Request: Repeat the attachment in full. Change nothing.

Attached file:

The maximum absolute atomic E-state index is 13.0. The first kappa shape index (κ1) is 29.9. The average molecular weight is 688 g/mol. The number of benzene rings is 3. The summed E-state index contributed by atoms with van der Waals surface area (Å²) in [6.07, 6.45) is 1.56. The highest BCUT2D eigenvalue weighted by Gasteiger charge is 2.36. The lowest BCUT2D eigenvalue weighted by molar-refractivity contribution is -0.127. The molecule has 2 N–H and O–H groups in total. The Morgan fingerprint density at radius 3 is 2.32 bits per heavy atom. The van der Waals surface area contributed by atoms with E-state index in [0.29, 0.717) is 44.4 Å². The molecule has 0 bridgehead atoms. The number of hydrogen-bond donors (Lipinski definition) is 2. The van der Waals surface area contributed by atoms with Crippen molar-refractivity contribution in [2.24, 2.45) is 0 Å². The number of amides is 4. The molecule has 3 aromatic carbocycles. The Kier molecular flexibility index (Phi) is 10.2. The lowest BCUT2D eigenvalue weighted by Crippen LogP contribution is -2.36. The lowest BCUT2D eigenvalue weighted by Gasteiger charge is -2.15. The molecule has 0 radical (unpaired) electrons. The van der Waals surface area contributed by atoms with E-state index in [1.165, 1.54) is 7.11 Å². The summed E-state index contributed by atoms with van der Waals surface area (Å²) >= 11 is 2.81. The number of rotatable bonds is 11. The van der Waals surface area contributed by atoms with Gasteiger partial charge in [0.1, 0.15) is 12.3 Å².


The maximum absolute atomic E-state index is 13.0. The first kappa shape index (κ1) is 29.9. The average molecular weight is 688 g/mol. The number of benzene rings is 3. The summed E-state index contributed by atoms with van der Waals surface area (Å²) in [6.07, 6.45) is 1.56. The highest BCUT2D eigenvalue weighted by Gasteiger charge is 2.36. The lowest BCUT2D eigenvalue weighted by molar-refractivity contribution is -0.127. The molecule has 2 N–H and O–H groups in total. The Morgan fingerprint density at radius 3 is 2.32 bits per heavy atom. The van der Waals surface area contributed by atoms with E-state index in [0.29, 0.717) is 44.4 Å². The molecule has 0 bridgehead atoms. The number of hydrogen-bond donors (Lipinski definition) is 2. The van der Waals surface area contributed by atoms with Crippen molar-refractivity contribution in [2.24, 2.45) is 0 Å². The number of amides is 4. The molecule has 3 aromatic carbocycles. The Kier molecular flexibility index (Phi) is 10.2. The lowest BCUT2D eigenvalue weighted by Crippen LogP contribution is -2.36. The lowest BCUT2D eigenvalue weighted by Gasteiger charge is -2.15. The molecule has 0 radical (unpaired) electrons. The van der Waals surface area contributed by atoms with E-state index in [1.165, 1.54) is 7.11 Å². The summed E-state index contributed by atoms with van der Waals surface area (Å²) >= 11 is 2.81. The number of rotatable bonds is 11. The van der Waals surface area contributed by atoms with Gasteiger partial charge in [0.1, 0.15) is 12.3 Å².